The protective effect of human milk feedings demonstrated in this study is consistent with findings from studies of full-term infants. Previous studies investigating the relation between human milk feeding and infection, however, have sometimes been criticized for failing to control for confounders.12,,21 Maternal selection of type of feeding may introduce confounding based on inherent differences between mothers who choose to provide human milk and mothers who choose to provide formula to their infants. These maternal differences may contribute to differences in infant risk factors with respect to the development of morbidity, specifically infection in this case. We found, however, that the benefit of human milk feedings persisted even after accounting for such confounders.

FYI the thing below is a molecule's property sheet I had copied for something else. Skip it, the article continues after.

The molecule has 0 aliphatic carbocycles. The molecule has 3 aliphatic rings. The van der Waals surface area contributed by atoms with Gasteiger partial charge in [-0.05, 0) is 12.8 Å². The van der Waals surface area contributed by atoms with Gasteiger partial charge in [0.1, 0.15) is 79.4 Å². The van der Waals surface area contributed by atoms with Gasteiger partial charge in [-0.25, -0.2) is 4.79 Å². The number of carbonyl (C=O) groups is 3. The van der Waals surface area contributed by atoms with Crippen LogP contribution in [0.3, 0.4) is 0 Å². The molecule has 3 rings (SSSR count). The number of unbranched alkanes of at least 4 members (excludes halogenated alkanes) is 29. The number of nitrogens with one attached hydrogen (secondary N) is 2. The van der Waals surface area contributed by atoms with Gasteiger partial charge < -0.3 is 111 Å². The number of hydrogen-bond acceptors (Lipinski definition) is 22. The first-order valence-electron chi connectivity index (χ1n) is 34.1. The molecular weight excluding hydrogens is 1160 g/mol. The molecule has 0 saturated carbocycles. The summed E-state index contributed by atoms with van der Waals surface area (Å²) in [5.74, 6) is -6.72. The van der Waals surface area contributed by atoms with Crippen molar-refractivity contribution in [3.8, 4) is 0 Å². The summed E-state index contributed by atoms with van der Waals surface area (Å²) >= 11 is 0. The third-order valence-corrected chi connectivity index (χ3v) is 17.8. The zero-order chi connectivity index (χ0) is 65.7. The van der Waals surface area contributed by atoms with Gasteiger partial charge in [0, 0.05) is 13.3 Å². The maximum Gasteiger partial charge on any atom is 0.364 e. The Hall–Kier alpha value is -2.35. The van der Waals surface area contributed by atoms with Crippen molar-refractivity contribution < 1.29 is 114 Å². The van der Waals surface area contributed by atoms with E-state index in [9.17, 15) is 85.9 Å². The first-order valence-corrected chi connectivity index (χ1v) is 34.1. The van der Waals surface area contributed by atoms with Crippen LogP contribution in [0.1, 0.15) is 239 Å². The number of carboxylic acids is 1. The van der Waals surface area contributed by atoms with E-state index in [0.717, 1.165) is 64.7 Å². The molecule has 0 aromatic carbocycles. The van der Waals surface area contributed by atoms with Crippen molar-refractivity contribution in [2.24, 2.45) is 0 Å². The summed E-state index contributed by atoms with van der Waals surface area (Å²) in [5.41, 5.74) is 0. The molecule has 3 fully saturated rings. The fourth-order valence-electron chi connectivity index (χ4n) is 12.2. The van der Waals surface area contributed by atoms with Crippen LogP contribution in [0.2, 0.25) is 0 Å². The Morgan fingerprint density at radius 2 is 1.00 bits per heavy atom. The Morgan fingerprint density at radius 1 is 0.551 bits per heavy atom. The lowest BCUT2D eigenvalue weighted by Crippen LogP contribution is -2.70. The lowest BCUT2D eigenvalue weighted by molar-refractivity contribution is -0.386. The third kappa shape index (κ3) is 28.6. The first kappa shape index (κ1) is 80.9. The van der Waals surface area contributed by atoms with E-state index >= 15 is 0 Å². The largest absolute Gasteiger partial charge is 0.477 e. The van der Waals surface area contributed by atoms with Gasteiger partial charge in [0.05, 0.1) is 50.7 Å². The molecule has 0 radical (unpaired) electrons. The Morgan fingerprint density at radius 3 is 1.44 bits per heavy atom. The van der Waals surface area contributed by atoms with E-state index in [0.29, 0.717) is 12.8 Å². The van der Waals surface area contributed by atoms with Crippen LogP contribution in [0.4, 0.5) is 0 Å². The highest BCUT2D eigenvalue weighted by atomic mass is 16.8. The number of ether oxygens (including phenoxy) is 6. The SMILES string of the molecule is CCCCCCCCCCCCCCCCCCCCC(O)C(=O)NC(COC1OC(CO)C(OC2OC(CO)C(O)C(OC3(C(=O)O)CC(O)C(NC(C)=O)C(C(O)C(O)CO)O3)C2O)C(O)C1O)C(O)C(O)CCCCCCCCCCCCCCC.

Previous studies of the effect of breastfeeding on morbidity among full-term infants have not always accounted for selection bias that may result if infants who are breastfed are inherently healthier than bottle-fed infants.22 In the current study, the VLBW infants' ability to breastfeed did not reflect better health status as both human milk and infant formula were provided via gavage feeding especially during early enteral feedings. Detection bias has also been cited as a significant methodologic problem in studies of the relation between breastfeeding and infection among full-term infants.21 Detection bias may occur when breastfed and bottle-fed infants do not have an equal chance of being identified with an illness. Reliance on maternal reports to identify cases of infection may also contribute to detection bias. Detection bias has been avoided in this study by equal surveillance of clinical outcomes between the two feeding groups by the NICU staff and physicians.